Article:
Best Actor

Sean Penn (Mystic River)
The Nominees:Johnny Depp (Pirates of the Carribean: Curse of the Black Pearl), Ben Kingsley (House of Sand and Fog), Jude Law (Cold Mountain), Bill Murray (Lost in Translation)

Hayden Christensen (Shattered Glass)
My Nominees: Eric Bana (Hulk), Russell Crowe (Master and Commander: The Far Side of the World), Johnny Depp (Pirates of the Carribean: Curse of the Black Pearl), William H. Macy (The Cooler), Bill Murray (Lost in Translation), Ewan McGregor (Down With Love), Sean Penn (Mystic River), Sean Penn (21 Grams)


If you look at Sean Penn’s list of films and you’ll find an actor with a roster of performances that any actor would be proud of. Despite his media image and his famous elusiveness, Penn is one of the best actors of his generation. He is the rare actor who may occasionally star in a bad movie but never gives a boring performance. He specializes in playing emotionally damaged, frustrated men whose personal problems have twisted their lives into complicated knots, usually with fatal results.

Two of those performances earned him Oscar nominations, first as a death row inmate in Tim Robbins’ Dead Man Walking and then as jazz guitarist Emmett Ray, a lousy human being who’s fingers make heavenly music in Woody Allen’s Sweet and Lowdown. His first win, however, came for his heart-wrenching work as Jimmy Markam in Clint Eastwood’s Mystic River as an emotionally fragile man who suffers the murder of his daughter and then tries to find the killer before the police.

I liked all of these performances almost equally but my favorite work by Penn would come the following year as Sam Bicke, a paranoid wreck of a human being who’s madness leads to a plan to highjack a plane and crash it into the White House in Niels Mueller’s The Assassination of Richard Nixon.

I am choosing Penn’s performance in The Assassination of Richard Nixon for Best Actor in 2004 but I’m overlooking him here in favor of an actor who may have the potential to also be one of the best actors of his generation. No matter what Hayden Christensen does for the rest of his career, Star Wars will follow him wherever he goes. Billy Ray’s Shattered Glass, however, shows that he can be more than just Darth Vader. He is really going to have to work to break out of that image and Stephen Glass is a step in the right direction.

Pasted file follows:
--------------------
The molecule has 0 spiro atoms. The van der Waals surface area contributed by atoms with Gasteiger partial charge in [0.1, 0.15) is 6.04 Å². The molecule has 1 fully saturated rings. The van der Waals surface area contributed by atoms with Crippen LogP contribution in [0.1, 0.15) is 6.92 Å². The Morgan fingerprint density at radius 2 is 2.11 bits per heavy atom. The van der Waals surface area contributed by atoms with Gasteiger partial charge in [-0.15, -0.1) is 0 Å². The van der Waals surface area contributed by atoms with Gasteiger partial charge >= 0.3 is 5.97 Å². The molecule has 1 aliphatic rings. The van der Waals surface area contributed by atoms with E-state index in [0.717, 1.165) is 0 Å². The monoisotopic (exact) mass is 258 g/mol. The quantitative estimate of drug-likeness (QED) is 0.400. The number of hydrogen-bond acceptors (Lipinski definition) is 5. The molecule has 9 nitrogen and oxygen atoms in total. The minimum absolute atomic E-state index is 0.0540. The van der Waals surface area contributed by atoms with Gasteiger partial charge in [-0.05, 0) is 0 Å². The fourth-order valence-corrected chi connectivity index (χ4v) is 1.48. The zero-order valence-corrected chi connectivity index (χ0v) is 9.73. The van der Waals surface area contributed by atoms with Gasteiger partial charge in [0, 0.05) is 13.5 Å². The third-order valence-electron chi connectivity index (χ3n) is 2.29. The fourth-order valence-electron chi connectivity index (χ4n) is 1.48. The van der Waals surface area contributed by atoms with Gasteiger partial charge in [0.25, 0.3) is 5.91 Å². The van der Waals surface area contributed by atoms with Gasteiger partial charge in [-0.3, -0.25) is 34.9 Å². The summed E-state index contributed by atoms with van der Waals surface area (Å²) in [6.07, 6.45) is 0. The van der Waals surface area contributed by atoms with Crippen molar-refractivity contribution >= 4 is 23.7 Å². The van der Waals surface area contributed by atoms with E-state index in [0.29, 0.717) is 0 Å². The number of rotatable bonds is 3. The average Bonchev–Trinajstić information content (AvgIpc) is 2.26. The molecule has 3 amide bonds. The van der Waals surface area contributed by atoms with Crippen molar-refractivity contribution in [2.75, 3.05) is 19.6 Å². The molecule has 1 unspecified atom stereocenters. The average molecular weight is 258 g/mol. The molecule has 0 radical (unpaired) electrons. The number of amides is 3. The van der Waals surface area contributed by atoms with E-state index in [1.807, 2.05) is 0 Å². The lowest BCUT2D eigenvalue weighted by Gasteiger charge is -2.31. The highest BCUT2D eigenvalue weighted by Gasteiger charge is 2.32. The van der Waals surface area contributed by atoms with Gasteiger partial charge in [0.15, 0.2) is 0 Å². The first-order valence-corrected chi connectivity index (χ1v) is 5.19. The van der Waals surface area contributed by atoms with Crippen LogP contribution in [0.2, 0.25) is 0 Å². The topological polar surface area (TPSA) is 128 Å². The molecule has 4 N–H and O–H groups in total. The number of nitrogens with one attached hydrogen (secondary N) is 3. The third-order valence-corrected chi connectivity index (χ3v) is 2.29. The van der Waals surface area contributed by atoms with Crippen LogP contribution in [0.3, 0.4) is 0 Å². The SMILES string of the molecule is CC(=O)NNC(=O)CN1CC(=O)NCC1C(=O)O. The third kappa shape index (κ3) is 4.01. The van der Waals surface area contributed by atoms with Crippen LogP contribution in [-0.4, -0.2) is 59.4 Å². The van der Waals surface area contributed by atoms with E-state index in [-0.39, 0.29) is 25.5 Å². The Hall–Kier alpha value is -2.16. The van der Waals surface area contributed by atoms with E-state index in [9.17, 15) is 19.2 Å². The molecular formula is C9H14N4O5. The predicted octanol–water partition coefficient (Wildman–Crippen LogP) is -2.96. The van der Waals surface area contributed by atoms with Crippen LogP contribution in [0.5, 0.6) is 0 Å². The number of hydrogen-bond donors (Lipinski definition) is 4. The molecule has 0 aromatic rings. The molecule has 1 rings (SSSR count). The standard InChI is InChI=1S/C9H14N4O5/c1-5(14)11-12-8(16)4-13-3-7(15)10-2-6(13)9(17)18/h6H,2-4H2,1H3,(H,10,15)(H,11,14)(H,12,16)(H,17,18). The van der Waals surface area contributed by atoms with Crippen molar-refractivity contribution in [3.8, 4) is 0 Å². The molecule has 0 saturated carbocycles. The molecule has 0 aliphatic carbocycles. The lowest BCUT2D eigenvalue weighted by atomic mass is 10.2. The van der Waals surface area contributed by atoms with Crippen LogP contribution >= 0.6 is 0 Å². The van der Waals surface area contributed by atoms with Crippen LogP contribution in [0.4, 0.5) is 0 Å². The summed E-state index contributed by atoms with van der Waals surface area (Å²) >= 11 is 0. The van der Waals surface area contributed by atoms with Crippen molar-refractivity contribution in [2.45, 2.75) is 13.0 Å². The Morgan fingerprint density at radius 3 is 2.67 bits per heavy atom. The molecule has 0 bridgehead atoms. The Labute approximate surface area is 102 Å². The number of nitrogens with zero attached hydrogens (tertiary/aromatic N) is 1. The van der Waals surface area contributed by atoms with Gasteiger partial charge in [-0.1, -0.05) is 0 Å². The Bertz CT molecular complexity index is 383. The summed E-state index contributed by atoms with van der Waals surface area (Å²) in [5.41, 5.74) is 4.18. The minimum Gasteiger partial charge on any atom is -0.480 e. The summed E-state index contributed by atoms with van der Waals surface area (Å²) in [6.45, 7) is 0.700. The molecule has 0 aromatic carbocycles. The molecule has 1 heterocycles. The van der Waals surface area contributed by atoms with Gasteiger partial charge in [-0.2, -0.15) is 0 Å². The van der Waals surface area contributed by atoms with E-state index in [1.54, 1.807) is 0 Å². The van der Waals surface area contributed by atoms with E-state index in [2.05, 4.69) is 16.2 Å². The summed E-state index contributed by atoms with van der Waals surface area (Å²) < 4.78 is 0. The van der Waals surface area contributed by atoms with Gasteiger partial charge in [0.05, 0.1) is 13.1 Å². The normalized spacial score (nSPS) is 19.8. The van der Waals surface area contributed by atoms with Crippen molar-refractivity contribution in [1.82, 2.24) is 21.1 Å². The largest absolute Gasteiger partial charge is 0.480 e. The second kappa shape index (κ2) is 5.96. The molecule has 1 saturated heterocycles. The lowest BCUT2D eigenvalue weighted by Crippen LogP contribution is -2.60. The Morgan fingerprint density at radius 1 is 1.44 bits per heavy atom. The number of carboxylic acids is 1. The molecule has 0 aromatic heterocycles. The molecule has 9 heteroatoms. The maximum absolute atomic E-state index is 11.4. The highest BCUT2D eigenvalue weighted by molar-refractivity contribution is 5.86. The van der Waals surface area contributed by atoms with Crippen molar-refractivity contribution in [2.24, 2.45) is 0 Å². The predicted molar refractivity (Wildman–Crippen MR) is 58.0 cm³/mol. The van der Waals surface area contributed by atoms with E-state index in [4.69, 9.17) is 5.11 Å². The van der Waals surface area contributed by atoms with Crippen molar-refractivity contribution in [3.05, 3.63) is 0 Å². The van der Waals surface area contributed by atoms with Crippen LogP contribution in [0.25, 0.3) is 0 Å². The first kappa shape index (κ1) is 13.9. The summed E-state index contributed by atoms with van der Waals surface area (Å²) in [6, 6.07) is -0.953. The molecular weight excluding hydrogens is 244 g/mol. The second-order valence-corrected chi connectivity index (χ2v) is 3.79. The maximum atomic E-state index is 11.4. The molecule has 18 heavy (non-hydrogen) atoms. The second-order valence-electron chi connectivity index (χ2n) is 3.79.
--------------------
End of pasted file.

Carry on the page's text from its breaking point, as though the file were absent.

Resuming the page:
Based on a real-life journalism scandal at The New Republic magazine in 1998 in which one of its writers turned out to be making up fiction and turning them in as fact, Shattered Glass focuses on Stephen Glass, a smart, charming puppy dog of a kid who has the ability to hold his peers spellbound, regailing them with stories that seem too good to be true. We see him in the board room and around the watercooler at the center of a crowd of smiling listeners. It is hard not to like him, especially in a business in which those around him would choose to hitch their wagon to his.

His problems begin when two of his stories come under speculation when the hard facts become elusive. First he publishes a story about a gathering held by supporters of the Young Republics in a Washington D.C. hotel room who partied like Frat boys. A question arises about the validity of the facts including a mini-bar (and the information that the hotel doesn’t have one), but his fatherly supervisor Mike Kelly (Hank Azaria) believes in him and doesn’t pursue the story.

The other story is the one that destroyed him. He turns an article called “Hacker Heaven” about a 12 year-old computer hacker who broke into the computer system of a major corporation and was then hired by a company called Jukt Micronics to help them keep other hackers out. Glass reports that the kid ended up hiring an agent. It is with this story that makes a writer from Forbes Digital suspicious. He doesn’t think much of the elitist reporters of The New Repubic anyway and starts making phone calls to validate Glass’ story. But the phone numbers to the company lead only to voice mails and the website for Jukt Micronics looks suspicously made-up (its all text) the cracks being to form. Now under the new management of Chuck Lane (Peter Sarsgaard), who doesn’t know Stephen as well as Mike Kelly did, Lane wants to believe that the story is true and still sticks by his writer even when the fraud starts staring him in the face.